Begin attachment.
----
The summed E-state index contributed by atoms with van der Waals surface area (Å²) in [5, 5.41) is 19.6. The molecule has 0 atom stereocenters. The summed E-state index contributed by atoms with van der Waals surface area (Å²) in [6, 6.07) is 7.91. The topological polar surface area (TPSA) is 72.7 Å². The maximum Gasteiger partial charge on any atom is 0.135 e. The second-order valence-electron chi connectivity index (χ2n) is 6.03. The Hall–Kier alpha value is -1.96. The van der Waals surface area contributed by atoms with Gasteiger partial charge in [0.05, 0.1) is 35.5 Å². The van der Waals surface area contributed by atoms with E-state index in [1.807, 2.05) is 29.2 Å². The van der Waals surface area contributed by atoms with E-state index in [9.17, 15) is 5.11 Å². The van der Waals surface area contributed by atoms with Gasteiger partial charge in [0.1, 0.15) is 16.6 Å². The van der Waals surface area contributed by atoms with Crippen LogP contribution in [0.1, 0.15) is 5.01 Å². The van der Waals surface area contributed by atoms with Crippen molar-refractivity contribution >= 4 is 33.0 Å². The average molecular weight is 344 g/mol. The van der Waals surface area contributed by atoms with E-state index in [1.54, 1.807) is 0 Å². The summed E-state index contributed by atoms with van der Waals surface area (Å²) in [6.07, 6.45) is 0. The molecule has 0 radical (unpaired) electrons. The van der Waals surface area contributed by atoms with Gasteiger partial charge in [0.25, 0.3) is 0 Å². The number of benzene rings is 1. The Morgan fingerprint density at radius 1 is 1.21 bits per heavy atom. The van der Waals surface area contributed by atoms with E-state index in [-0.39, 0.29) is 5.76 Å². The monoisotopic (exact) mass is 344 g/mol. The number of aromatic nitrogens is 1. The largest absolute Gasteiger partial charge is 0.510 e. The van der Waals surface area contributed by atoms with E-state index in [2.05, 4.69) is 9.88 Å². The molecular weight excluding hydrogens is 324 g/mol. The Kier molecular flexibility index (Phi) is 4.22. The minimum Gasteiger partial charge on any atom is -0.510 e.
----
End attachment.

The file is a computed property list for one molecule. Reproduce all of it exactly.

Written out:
The summed E-state index contributed by atoms with van der Waals surface area (Å²) in [5, 5.41) is 19.6. The molecule has 0 atom stereocenters. The summed E-state index contributed by atoms with van der Waals surface area (Å²) in [6, 6.07) is 7.91. The topological polar surface area (TPSA) is 72.7 Å². The maximum Gasteiger partial charge on any atom is 0.135 e. The second-order valence-electron chi connectivity index (χ2n) is 6.03. The Hall–Kier alpha value is -1.96. The van der Waals surface area contributed by atoms with Gasteiger partial charge in [0.05, 0.1) is 35.5 Å². The van der Waals surface area contributed by atoms with E-state index in [1.807, 2.05) is 29.2 Å². The van der Waals surface area contributed by atoms with E-state index in [9.17, 15) is 5.11 Å². The van der Waals surface area contributed by atoms with Gasteiger partial charge in [0.1, 0.15) is 16.6 Å². The van der Waals surface area contributed by atoms with Crippen LogP contribution in [0.1, 0.15) is 5.01 Å². The van der Waals surface area contributed by atoms with Crippen molar-refractivity contribution >= 4 is 33.0 Å². The average molecular weight is 344 g/mol. The van der Waals surface area contributed by atoms with E-state index in [1.54, 1.807) is 0 Å². The summed E-state index contributed by atoms with van der Waals surface area (Å²) in [6.07, 6.45) is 0. The molecule has 0 radical (unpaired) electrons. The van der Waals surface area contributed by atoms with Gasteiger partial charge in [0.25, 0.3) is 0 Å². The number of benzene rings is 1. The Morgan fingerprint density at radius 1 is 1.21 bits per heavy atom. The van der Waals surface area contributed by atoms with E-state index in [-0.39, 0.29) is 5.76 Å². The monoisotopic (exact) mass is 344 g/mol. The number of aromatic nitrogens is 1. The largest absolute Gasteiger partial charge is 0.510 e. The van der Waals surface area contributed by atoms with E-state index in [2.05, 4.69) is 9.88 Å². The molecular weight excluding hydrogens is 324 g/mol. The Kier molecular flexibility index (Phi) is 4.22. The minimum Gasteiger partial charge on any atom is -0.510 e.